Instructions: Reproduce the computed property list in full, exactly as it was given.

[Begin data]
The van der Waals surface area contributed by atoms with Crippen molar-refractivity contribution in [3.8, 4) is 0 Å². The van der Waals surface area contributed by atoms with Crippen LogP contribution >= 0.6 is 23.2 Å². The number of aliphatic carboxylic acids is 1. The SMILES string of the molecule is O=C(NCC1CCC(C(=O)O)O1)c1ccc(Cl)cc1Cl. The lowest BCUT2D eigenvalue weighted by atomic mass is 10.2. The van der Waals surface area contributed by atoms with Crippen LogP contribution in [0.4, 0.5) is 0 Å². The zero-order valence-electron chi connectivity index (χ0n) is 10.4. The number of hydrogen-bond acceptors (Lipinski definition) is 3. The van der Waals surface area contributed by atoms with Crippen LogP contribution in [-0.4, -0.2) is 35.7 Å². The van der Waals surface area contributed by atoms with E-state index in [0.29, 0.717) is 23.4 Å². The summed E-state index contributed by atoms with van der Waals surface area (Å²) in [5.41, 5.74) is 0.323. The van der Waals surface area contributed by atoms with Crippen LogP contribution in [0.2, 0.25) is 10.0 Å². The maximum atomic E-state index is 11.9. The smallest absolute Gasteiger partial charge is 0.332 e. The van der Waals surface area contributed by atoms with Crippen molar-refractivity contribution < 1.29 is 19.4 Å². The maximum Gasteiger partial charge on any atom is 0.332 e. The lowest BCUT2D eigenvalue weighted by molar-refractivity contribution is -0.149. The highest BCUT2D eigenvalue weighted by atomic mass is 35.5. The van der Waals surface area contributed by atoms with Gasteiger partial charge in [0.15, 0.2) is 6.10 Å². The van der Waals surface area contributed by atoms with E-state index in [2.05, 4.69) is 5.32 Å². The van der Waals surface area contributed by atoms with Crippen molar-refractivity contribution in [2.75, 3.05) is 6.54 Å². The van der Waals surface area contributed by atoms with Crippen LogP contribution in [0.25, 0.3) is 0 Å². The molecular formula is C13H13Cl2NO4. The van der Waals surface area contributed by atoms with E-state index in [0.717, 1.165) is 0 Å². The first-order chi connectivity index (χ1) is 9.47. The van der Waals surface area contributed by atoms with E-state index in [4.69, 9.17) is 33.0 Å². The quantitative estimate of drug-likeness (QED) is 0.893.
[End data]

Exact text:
The van der Waals surface area contributed by atoms with Crippen molar-refractivity contribution in [3.8, 4) is 0 Å². The van der Waals surface area contributed by atoms with Crippen LogP contribution >= 0.6 is 23.2 Å². The number of aliphatic carboxylic acids is 1. The SMILES string of the molecule is O=C(NCC1CCC(C(=O)O)O1)c1ccc(Cl)cc1Cl. The lowest BCUT2D eigenvalue weighted by atomic mass is 10.2. The van der Waals surface area contributed by atoms with Crippen LogP contribution in [0.4, 0.5) is 0 Å². The zero-order valence-electron chi connectivity index (χ0n) is 10.4. The number of hydrogen-bond acceptors (Lipinski definition) is 3. The van der Waals surface area contributed by atoms with Crippen LogP contribution in [-0.4, -0.2) is 35.7 Å². The van der Waals surface area contributed by atoms with E-state index in [0.29, 0.717) is 23.4 Å². The summed E-state index contributed by atoms with van der Waals surface area (Å²) in [5.41, 5.74) is 0.323. The van der Waals surface area contributed by atoms with Crippen LogP contribution in [0.2, 0.25) is 10.0 Å². The maximum atomic E-state index is 11.9. The smallest absolute Gasteiger partial charge is 0.332 e. The van der Waals surface area contributed by atoms with Crippen molar-refractivity contribution < 1.29 is 19.4 Å². The maximum Gasteiger partial charge on any atom is 0.332 e. The lowest BCUT2D eigenvalue weighted by molar-refractivity contribution is -0.149. The highest BCUT2D eigenvalue weighted by atomic mass is 35.5. The van der Waals surface area contributed by atoms with Gasteiger partial charge in [0.15, 0.2) is 6.10 Å². The van der Waals surface area contributed by atoms with E-state index in [2.05, 4.69) is 5.32 Å². The van der Waals surface area contributed by atoms with Crippen molar-refractivity contribution in [2.75, 3.05) is 6.54 Å². The van der Waals surface area contributed by atoms with Crippen LogP contribution in [0.25, 0.3) is 0 Å². The molecular formula is C13H13Cl2NO4. The van der Waals surface area contributed by atoms with E-state index in [0.717, 1.165) is 0 Å². The first-order chi connectivity index (χ1) is 9.47. The van der Waals surface area contributed by atoms with E-state index in [4.69, 9.17) is 33.0 Å². The quantitative estimate of drug-likeness (QED) is 0.893.